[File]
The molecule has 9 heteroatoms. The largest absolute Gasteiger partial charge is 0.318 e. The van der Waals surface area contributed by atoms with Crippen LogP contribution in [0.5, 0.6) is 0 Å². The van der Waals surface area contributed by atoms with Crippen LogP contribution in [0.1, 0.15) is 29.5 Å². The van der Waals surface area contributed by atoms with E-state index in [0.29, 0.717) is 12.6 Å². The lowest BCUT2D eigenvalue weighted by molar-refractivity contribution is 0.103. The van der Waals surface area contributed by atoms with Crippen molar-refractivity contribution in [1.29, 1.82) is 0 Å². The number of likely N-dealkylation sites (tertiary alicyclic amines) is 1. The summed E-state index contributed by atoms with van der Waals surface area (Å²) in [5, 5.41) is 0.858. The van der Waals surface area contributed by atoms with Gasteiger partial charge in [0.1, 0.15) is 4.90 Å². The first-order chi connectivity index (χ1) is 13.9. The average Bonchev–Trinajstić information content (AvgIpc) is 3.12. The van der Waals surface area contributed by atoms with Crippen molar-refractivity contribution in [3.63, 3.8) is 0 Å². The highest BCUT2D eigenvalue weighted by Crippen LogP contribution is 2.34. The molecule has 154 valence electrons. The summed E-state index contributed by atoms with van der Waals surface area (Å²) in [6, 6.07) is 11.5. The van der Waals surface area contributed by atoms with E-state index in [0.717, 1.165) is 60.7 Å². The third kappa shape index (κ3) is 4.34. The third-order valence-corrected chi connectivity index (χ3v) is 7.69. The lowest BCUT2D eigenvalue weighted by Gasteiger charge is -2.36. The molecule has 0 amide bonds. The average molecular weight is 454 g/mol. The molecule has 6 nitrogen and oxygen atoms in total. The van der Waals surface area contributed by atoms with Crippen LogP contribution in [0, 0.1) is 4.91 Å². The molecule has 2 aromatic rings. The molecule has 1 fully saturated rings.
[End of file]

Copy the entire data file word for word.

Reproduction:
The molecule has 9 heteroatoms. The largest absolute Gasteiger partial charge is 0.318 e. The van der Waals surface area contributed by atoms with Crippen LogP contribution in [0.5, 0.6) is 0 Å². The van der Waals surface area contributed by atoms with Crippen LogP contribution in [0.1, 0.15) is 29.5 Å². The van der Waals surface area contributed by atoms with E-state index in [0.29, 0.717) is 12.6 Å². The lowest BCUT2D eigenvalue weighted by molar-refractivity contribution is 0.103. The van der Waals surface area contributed by atoms with Crippen molar-refractivity contribution in [1.29, 1.82) is 0 Å². The number of likely N-dealkylation sites (tertiary alicyclic amines) is 1. The summed E-state index contributed by atoms with van der Waals surface area (Å²) in [5, 5.41) is 0.858. The van der Waals surface area contributed by atoms with Gasteiger partial charge in [0.1, 0.15) is 4.90 Å². The first-order chi connectivity index (χ1) is 13.9. The average Bonchev–Trinajstić information content (AvgIpc) is 3.12. The van der Waals surface area contributed by atoms with Crippen molar-refractivity contribution in [3.63, 3.8) is 0 Å². The highest BCUT2D eigenvalue weighted by Crippen LogP contribution is 2.34. The molecule has 154 valence electrons. The summed E-state index contributed by atoms with van der Waals surface area (Å²) in [6, 6.07) is 11.5. The van der Waals surface area contributed by atoms with E-state index in [0.717, 1.165) is 60.7 Å². The third kappa shape index (κ3) is 4.34. The third-order valence-corrected chi connectivity index (χ3v) is 7.69. The lowest BCUT2D eigenvalue weighted by Gasteiger charge is -2.36. The molecule has 0 amide bonds. The average molecular weight is 454 g/mol. The molecule has 6 nitrogen and oxygen atoms in total. The van der Waals surface area contributed by atoms with Crippen LogP contribution in [0, 0.1) is 4.91 Å². The molecule has 2 aromatic rings. The molecule has 1 fully saturated rings.